Dolo-650 Tablet Makers Bribed Doctors With Freebies Worth Rs 1,000 Crore To Prescribe Drug

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Dolo-650 Tablet Makers Bribed Doctors With Freebies Worth Rs 1,000 Crore To Prescribe Drug

To ensure higher profit margins, Dolo-650 makers have allegedly distributed freebies worth ₹1,000 Crores to medical professionals to prescribe the tablet to patients. The Supreme Court has moved the case as a dire violation of Indians rights to Health.

The Central Board of Direct Taxes (CBDT), on July 13, accused the makers of the Dolo-650 tablet of indulging in unethical practices by distributing freebies worth ₹1,000 crores to medical professionals in an attempt to boost their sales and profit margin.

The case, which had appeared before the bench of Justices DY Chandrachud and AS Bopanna, was described as a "serious issue" that tampered with the fundamental Right to Health. The judges have asked the solicitor to file a response to the plea, after which the case would be moved for further hearing on September 29.

Petitioners Await Response From Centre

As per the pricing standards set for pharmaceuticals, the market price for any tablet up to 500mg will be regulated under price control mechanisms of the government, and those above 500mg can be decided by the responsible Pharma company. With such regulations in place, it was found that the pharmaceutical company that makes Dolo was allegedly distributing freebies worth about ₹1,000 crores to medical practitioners to have their 650 mg dose drug prescribed to patients.

Advocate Sanjay Parikh, who appeared for the petitioner Federation of Medical and Sales Representatives Association of India (FMRAI), said that the pharmaceuticals had bribed the doctors to raise their profit margin. The advocate conveyed that he would like to bring many such similar incidents to the knowledge of the court after a response to the same is filed by the Centre.

The tablet had become a popular trend during the pandemic, and supporting this, Justice Chandrachud added that,

"This is exactly the drug that I had when I had COVID recently. This is a serious issue, and we will look into it,".

As reported by the Business Standards, a counsel had earlier sought permission from the court to file an intervention on behalf of the accused pharma company. This was permitted as the court said they would also like to hear their version on the issue. Following this, the bench asked Additional Solicitor General KM Nataraj, representing the Centre, to file his response to the plea by the petitioner within ten days. A week's time, thereafter, has been provided for the latter to file their rejoinder. The issue has been listed for further hearing on September 29.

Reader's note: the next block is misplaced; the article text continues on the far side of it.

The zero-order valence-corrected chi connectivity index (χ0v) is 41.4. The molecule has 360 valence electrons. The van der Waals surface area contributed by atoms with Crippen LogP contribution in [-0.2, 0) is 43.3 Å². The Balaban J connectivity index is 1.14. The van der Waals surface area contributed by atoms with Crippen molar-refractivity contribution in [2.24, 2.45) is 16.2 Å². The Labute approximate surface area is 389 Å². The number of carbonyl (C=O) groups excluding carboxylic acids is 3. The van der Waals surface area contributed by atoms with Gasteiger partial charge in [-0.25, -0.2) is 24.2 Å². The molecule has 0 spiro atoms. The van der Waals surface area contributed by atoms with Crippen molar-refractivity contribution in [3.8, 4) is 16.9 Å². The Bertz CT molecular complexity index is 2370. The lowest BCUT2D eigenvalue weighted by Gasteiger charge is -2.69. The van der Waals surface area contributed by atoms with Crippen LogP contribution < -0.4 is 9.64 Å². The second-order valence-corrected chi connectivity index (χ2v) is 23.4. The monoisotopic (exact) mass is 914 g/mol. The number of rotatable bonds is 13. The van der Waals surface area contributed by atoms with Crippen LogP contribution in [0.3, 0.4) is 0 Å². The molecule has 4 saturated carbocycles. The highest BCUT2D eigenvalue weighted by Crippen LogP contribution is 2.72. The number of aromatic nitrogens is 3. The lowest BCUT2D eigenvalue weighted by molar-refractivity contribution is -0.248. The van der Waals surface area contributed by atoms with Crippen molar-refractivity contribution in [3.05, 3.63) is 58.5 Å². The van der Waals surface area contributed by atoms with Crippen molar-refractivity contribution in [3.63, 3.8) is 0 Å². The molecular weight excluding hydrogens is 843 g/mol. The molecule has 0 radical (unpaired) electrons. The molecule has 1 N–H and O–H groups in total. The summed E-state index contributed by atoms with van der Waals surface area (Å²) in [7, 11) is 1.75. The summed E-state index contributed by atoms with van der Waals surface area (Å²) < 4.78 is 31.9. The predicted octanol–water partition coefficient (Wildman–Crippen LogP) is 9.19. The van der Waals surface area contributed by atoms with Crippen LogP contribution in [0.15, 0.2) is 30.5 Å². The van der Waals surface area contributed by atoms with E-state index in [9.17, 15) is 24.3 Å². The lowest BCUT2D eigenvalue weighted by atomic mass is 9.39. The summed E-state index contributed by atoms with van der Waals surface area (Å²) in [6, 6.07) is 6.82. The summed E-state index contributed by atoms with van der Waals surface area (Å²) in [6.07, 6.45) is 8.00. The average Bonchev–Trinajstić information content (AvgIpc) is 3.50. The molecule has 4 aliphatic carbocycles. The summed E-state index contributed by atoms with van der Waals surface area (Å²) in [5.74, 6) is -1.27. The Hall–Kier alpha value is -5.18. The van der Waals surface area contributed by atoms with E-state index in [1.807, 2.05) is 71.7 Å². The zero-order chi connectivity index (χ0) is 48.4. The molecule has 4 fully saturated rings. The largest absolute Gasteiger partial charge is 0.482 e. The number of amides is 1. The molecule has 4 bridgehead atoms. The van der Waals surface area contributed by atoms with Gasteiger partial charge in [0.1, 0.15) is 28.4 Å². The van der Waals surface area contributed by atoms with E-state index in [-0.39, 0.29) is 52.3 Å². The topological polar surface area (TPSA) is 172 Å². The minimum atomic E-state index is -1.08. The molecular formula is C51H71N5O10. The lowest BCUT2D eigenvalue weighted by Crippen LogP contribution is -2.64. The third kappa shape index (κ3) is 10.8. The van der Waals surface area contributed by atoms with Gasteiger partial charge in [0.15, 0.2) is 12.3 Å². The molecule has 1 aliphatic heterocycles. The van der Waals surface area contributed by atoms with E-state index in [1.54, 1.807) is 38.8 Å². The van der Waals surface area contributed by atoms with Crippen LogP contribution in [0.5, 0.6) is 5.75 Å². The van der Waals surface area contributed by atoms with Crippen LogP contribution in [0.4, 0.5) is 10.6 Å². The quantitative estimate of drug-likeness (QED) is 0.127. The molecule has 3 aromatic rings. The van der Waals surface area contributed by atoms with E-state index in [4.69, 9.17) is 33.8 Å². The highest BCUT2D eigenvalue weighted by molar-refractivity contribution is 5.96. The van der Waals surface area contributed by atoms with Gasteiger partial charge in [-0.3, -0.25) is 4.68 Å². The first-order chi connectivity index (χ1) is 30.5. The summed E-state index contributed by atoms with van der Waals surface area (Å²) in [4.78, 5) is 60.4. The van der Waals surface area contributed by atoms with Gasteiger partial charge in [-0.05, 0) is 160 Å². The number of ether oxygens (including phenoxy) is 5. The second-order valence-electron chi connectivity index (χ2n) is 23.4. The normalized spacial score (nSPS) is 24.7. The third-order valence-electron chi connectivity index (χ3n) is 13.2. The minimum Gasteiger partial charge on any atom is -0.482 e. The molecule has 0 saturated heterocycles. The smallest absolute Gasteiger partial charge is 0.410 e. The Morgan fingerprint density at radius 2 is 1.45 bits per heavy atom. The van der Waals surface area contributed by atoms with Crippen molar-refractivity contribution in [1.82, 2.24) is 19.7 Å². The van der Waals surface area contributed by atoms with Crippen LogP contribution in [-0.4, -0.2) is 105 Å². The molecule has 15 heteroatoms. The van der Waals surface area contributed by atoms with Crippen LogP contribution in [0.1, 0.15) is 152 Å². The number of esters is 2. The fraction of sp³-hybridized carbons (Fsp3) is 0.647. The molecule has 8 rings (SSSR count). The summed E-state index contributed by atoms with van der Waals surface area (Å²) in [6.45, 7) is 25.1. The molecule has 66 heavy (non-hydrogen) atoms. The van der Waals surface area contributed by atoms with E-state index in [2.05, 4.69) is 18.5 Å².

Backdrop Of The Trending Tablet Case

The allegations relating to the freebies were made after the Income Tax Department had raided 36 premises of the pharma company, Micro Labs Ltd., across nine states. The raid was followed by a plea by an NGO seeking a Uniform Code of Pharmaceutical Marketing Practices that would curb instances of unethical conduct by Pharma companies. The plea also put forth a request to have an effective monitoring mechanism in place to ensure transparency and accountability from pharma companies. Parikh advocated the issue under public interest and said that pharmaceutical companies should also be liable for punishment for adopting such practices.

In the current scenario, the code facilitates the pharmaceuticals to go scot-free in spite of actuating and encouraging bribery and holds just the doctor liable by cancelling their licenses for misconduct. Parikh stated that these loopholes encourage more companies to adopt unethical ways to increase their profit margin.

He also added that they have been pursuing this petition with the government since 2009, asking them to formulate the Indian Medical Council (Professional Conduct, Etiquette and Ethics) Regulations of 2002 in such a way that prescribes a Code of conduct for doctors in their relationship with the pharmaceutical and allied health sector industry. Through this means, the government can prohibit and keep a check on monetary grants and gifts received by medical practitioners from Pharmaceutical companies.

These unethical practices are carried on under the umbrella term of 'sales promotion' and can adversely influence the doctors to prescribe unnecessarily higher doses of the drugs or even prescribe them for a duration longer than necessary to boost the drug sales. Requesting the government to look into this issue, Parikh referred to a similar issue that was taken to court and said, "we all know what happened with Remdesivir injections and other drugs of those combinations".

Once the government responds to the plea, the bench would take the issue ahead and accordingly consider the request to slap penal consequences on the pharmaceutical industry to protect the people's Fundamental Right to Health.

Also Read: Delhi High Court Suggests Changes In Required Document Criteria For Remdesivir

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